Fishing the Fall Sky

The perfect cast, the cutthroat rises to the hand-tied fly, and the battle royal ensues. Such is the drama of fish versus fisher, playing out on countless mountain streams in Big Sky Country through the long, lazy summer and the earliest chills of autumn. But when the leaves fall and frost rimes the grass with a vengeance, it’s time to pack away the rod and reel and turn our aquatic attentions to the sky. For the fall heavens are decidedly watery and filled with exotic catches enough to fill any astronomical creel.

The damp sky denizens of autumn are challenging to spot, so start with something easy—like the Great Square of Pegasus, the flying horse. The square lies high southward by 11:00 pm in early October and by 8:00 pm in early November when Daylight Saving Time is over. Since the square outlines the front half of the horse rising from the ocean, we can immediately locate the part of the sky referred to as “the sea” stretching south of the square to the horizon. Got your line ready?

Immediately below the Great Square in a dark sky, find a faint “Circlet” of stars that marks the western fish of the constellation Pisces. Obviously, it’s already somebody’s catch, for a sharp eye can trace a line of faint stars marking the cord attached to the fish’s tail, tied neatly in a knot and then stretching up alongside the left-hand side of the square to the tail of the faint eastern fish. Now trace a line horizonward from the right-hand side of the square, and glinting just above the ridgeline you’ll spy the bright star Fomalhaut marking the mouth of another fish made up of an elongated curve of modest stars. This is Piscis Austrinus, the Southern Fish and in some traditions the parent of the Pisces pair.

Now go back to Pisces and cast your line of sight a little west of the Circlet to a small four-star figure—one star in the middle surrounded by three others. This is the center of Aquarius, the waterbearer, a gangly pattern depicting a clumsy fellow adding to the general humidity by dumping a jar of water into this watery section of the sky. Hunt a little farther down and right of Aquarius to spy the distinctive boat-shape of Capricornus, the seagoat, half fish and half bearded bleater.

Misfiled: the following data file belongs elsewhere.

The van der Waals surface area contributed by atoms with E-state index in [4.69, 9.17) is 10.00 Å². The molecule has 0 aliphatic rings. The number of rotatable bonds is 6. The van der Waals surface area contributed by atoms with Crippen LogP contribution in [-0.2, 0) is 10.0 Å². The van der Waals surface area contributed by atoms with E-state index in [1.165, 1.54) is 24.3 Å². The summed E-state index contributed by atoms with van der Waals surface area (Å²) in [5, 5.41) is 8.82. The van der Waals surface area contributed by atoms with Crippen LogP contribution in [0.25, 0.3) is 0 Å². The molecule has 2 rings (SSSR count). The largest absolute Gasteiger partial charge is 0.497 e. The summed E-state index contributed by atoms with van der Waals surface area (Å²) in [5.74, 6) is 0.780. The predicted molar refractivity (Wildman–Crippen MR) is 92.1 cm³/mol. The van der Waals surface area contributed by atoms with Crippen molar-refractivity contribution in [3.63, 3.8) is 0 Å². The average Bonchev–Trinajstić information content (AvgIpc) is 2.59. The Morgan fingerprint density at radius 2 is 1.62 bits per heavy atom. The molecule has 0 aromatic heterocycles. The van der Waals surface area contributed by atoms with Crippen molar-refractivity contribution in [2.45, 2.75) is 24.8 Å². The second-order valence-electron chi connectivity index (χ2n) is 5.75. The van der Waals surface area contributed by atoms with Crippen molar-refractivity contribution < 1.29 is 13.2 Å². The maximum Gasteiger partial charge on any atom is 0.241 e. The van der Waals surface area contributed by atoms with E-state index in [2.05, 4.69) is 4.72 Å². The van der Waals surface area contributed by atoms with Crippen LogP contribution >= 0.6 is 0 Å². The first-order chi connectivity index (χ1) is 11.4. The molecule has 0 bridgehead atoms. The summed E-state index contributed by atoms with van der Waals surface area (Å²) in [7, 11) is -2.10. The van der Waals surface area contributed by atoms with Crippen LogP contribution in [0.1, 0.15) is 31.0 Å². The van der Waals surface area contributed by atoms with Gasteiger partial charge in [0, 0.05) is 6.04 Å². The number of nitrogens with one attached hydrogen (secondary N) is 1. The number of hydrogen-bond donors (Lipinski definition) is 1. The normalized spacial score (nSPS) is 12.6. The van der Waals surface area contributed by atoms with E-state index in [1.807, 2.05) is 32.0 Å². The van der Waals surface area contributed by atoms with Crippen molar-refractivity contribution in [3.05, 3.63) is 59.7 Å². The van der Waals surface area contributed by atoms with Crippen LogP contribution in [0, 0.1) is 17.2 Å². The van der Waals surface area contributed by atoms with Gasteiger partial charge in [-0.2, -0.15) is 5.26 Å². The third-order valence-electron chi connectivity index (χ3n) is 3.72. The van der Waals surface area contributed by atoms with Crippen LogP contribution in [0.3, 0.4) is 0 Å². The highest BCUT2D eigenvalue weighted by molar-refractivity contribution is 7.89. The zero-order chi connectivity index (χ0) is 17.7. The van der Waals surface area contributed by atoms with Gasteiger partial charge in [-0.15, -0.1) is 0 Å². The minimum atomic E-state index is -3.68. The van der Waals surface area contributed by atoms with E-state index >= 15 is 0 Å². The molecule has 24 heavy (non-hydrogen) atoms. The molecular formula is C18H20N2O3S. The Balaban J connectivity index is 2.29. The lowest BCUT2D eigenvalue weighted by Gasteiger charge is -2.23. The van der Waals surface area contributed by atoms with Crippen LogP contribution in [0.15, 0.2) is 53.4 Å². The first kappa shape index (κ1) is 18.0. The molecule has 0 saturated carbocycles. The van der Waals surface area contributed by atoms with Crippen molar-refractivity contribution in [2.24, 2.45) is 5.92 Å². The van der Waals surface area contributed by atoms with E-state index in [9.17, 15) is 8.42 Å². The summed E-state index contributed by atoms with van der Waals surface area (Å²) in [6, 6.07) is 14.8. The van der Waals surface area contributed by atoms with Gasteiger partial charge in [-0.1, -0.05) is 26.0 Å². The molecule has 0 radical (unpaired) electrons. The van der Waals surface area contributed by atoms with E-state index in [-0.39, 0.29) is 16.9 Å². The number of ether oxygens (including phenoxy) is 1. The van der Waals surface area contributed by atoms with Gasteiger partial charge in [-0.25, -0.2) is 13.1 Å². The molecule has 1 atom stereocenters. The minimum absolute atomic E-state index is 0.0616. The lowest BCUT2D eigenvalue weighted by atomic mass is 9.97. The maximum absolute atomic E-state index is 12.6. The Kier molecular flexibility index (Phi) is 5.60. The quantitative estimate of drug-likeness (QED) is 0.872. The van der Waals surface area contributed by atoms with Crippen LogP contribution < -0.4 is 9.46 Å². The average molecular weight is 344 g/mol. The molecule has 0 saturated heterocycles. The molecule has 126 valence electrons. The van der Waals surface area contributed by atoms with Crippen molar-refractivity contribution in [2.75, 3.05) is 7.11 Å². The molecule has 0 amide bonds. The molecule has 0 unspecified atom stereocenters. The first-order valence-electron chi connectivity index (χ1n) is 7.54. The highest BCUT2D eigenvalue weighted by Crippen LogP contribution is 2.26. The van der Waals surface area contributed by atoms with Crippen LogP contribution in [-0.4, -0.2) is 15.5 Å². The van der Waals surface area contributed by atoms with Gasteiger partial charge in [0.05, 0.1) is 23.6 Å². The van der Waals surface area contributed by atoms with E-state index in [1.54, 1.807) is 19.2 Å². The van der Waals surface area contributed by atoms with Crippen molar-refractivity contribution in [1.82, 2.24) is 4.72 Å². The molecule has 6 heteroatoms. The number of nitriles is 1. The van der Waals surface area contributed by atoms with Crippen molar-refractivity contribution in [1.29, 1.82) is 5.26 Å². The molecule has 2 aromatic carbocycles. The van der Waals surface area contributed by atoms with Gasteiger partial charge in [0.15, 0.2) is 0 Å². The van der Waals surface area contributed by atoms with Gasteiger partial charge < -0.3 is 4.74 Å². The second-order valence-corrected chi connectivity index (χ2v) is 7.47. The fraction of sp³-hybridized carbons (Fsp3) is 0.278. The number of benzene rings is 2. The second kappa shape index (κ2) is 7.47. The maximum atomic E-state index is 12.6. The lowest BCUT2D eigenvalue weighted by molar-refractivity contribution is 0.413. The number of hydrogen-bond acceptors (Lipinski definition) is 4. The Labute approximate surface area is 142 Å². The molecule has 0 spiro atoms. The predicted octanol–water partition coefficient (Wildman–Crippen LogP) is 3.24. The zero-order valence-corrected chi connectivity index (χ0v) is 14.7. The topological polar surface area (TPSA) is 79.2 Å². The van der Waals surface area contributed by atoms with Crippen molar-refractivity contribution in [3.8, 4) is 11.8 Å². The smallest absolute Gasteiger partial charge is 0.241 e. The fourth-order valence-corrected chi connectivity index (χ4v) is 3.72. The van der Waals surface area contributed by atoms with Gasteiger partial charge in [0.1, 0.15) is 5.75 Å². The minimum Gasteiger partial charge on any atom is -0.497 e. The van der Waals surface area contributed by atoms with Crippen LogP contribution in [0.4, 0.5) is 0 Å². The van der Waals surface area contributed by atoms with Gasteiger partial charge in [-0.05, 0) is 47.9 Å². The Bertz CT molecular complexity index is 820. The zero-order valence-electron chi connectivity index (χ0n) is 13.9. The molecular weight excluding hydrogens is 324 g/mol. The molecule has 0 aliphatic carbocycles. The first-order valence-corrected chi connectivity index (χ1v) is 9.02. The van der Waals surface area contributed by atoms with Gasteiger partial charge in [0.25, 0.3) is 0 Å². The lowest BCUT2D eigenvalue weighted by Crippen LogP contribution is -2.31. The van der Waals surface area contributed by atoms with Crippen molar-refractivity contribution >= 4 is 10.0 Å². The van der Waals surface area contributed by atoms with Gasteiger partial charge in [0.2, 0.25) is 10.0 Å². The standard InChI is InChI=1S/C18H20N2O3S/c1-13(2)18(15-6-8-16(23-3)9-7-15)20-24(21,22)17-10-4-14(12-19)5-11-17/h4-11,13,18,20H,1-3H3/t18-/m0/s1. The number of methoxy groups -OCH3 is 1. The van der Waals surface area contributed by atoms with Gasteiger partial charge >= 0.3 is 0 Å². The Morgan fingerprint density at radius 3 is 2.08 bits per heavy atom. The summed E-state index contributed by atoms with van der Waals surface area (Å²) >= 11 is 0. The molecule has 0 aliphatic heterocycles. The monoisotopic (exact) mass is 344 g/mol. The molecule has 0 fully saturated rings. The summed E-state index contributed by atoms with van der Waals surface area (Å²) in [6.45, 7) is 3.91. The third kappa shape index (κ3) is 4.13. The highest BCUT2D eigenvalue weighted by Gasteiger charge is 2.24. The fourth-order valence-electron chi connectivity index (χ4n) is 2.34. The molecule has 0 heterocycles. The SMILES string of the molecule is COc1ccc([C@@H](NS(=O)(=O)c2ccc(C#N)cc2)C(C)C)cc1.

If you’re still under your catch limit, go back to the Great Square and trace down the left-hand side until you reach a star that marks the tip of a slightly flattened ice cream cone of stars that makes the body of Cetus the whale. A pentagon shape up and left of the cone makes the flukes to complete the sea mammal. Or turn this bad boy of the sky into a true sea monster by turning the flukes pattern into a nasty head with a thin star neck connecting it to the body. That will give you the monster who threatened Andromeda (a horn-shape of stars firmly tethered to the Great Square’s upper left star) with death-by-devouring until Perseus turned the tables and calcified Cetus by giving him a peep of the head of the Gorgon, Medusa—a grisly chachki he just happened to be carrying in his satchel at the time.

Another fabled monster figures indirectly in the fall sky: Typhon, a terrifying multi-headed, fire-breathing creature so dreadful that upon its approach, the goat-footed god Pan fled into a river, turning himself into the mer-goat Capricornus to escape. Likewise, Aphrodite and her son Eros (a.k.a., the Roman Venus and Cupid) transformed themselves into fish and plunged into the River Euphrates at Typhon’s entrance, tying themselves together with a cord so as not to lose each other in the currents. We see them represented in this guise as the constellation Pisces. Perhaps Typhon even caused Aquarius, also known as Ganymede, the youthful cupbearer of the gods, to spill his large drink.

Regardless, there’s another prize catch in the watery sky this fall: the Red Planet Mars, at opposition on November 7 as the speedier Earth passes it in its orbit and it lies relatively close and bright in space. It’s unmistakable above the head of Cetus, blazing like a baleful red eye.

They all make for a colorful cast of characters, so plunge in and see what you can snare—in the moments between fly-tying and dreaming of that other cast, over sun-sparkled summer waters when the trout are hungry again.

Jim Manning is head of the Office of Public Outreach at the Space Telescope Science Institute in Baltimore, MD, but maintains roots just "Outside Bozeman."